From the very beginning of settlement in New France, tales of bewitched canoes flying through the air were part of folklore. Their origin was a combination of an Aboriginal legend about a flying canoe and a folktale from France about a hunter condemned to be chased through the night skies for eternity because he went hunting on a Sunday during High Mass.
Over time, homesick coureurs de bois and voyageurs apparently adapted the tale to suit their needs. A well-known version of the folktale known as “La Chasse-galerie” was written by Honoré Beaugrand in 1892. In this story, a group of woodcutters make a deal with the devil to quickly fly them home to their sweethearts on New Year’s Eve. They are warned not to mention God’s name or touch a church steeple — if they do, the devil will possess their souls.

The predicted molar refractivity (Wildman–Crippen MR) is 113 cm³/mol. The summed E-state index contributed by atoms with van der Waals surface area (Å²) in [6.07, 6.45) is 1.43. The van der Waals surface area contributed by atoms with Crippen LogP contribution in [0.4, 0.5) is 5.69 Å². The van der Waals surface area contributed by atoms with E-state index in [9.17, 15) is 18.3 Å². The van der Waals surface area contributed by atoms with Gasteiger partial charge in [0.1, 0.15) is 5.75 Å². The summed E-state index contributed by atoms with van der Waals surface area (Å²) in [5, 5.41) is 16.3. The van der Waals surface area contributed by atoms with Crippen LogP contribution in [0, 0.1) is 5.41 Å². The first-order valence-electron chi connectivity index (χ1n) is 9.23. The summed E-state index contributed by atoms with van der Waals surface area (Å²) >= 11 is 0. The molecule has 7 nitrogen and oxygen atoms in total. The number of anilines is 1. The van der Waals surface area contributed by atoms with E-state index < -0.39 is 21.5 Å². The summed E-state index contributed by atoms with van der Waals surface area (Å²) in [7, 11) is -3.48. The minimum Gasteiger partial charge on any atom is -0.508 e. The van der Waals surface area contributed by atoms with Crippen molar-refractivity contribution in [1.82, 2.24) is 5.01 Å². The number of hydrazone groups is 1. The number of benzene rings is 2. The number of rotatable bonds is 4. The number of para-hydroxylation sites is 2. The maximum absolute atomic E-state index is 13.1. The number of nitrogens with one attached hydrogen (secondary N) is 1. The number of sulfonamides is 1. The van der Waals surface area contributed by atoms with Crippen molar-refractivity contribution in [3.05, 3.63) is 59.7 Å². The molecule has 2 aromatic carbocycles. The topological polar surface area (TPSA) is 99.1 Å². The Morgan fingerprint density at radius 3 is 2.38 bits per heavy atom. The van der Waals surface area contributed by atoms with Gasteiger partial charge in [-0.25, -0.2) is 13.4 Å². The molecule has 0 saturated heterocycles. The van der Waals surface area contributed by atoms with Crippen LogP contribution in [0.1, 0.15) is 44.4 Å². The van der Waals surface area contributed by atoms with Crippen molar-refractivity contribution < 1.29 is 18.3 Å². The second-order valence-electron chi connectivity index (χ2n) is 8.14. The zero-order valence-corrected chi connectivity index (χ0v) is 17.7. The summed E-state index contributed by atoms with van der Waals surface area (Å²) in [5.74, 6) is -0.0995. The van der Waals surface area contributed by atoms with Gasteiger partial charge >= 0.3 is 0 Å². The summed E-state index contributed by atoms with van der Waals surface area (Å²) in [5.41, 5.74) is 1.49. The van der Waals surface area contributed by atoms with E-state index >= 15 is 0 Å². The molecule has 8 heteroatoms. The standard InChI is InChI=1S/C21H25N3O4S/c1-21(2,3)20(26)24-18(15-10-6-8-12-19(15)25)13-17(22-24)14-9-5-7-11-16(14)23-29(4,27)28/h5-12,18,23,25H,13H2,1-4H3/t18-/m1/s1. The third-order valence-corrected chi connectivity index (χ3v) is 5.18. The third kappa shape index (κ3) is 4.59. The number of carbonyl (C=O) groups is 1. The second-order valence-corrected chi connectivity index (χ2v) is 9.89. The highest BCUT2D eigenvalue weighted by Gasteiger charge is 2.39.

The men arrive home and attend a party, where they merrily dance all night long. When it comes time to return to work, they get back in their magic canoe and fly home. However, the drunk navigator just misses a church steeple and swears. The others fear losing their souls to the devil and tie the drunken man up. Meanwhile, the canoe crashes into a tall pine tree and all its occupants are knocked unconscious. They eventually wake up in their beds, unhurt.